Quality Management Tools - Invensis Learning

Quality management emerged as an area of expertise when organizations understood the importance of delivering products and services at optimal levels. A lot of organizations started using a different variety of quality management tools. Earlier, the main focus of all companies was to produce on time. As long as the deliveries went out at the given deadline, nothing else would matter. Over time, they realized that customer satisfaction was not just based on timely deliveries. It was, in fact, focused on delivering services at a superior quality.

This is what quality management takes care of. Quality management is a set of tools and processes utilized by organizations of all sizes across many industries to help them deliver their products and services of consistent and high quality on time. Quality management has several benefits, which are discussed in the article below. The article also talks about the most fundamental tools of quality management.

Benefits of Quality Management Tools

Quality management tools have a lot of benefits when implemented correctly. The main goal for organizations is to work hard, not smart, and then create an environment that encourages productivity and achievement of business goals. Some of the most widely known advantages of quality management tools are:

  • Quality management tools are cost-efficient options. In research conducted by the Center of Economic and Business Research, it was noted that the benefits of investment in quality management were sixteen fold. For every dollar invested in a quality management tool, the organization saved $16. They also increased their profit margin by $3
  • Quality management tools help improve end-user satisfaction. Since the main goal of quality management is to improve the quality of the deliveries, it results in improving the satisfaction level of the end-user or the customer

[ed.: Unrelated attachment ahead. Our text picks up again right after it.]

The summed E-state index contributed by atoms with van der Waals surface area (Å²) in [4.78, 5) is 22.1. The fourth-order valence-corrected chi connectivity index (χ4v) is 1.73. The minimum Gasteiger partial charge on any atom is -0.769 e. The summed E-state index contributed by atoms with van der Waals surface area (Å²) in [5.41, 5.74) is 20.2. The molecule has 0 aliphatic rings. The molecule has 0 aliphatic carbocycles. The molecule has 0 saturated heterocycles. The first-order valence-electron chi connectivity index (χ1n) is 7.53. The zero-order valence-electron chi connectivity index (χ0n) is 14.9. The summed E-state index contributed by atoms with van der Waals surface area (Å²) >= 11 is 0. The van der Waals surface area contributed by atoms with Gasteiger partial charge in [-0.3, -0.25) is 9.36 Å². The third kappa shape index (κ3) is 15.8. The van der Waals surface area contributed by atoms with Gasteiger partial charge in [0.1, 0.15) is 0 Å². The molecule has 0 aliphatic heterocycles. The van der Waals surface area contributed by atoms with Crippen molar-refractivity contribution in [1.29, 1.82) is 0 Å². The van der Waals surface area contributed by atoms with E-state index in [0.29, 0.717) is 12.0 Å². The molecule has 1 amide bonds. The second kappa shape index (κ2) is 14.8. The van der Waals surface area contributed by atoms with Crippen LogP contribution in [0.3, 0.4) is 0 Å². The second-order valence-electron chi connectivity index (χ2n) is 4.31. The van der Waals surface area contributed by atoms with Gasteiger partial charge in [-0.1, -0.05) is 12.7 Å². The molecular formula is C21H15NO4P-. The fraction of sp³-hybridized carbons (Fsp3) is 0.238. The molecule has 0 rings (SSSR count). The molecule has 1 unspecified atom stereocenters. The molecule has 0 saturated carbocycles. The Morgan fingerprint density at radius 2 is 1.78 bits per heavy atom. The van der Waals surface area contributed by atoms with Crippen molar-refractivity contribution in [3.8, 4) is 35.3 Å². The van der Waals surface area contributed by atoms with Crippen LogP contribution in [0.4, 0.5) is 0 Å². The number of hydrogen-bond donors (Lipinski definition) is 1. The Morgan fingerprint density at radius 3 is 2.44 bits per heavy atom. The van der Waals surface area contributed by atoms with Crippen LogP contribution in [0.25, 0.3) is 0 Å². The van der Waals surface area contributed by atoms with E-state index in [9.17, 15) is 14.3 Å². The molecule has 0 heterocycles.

• Quality management tools improve efficiency. Quality management tools are methods that eliminate errors and focus on the improvement of processes. This way, teams and the organization as a whole can operate in a more efficient manner
  • Quality management tools improve productivity. Quality management tools help employees eliminate chances of error and reduce the time it takes to do tasks. This motivates teams and helps boost productivity
  • Quality management tools help reduce waste. There are many different types of waste that an organization can incur. Waste of time, human resources, energy, physical assets, and more. Quality management tools optimize processes, thereby reducing waste significantly

Many such benefits come with using quality management tools. They help reduce errors, create a more driven culture and work environment, improve communication, help companies maintain compliance, and more. Adopting the right quality management tool can help companies save a lot of time and resources, improve the overall quality of delivery and processes, as well as generate a high ROI. Some of the most commonly used quality management tools are listed below.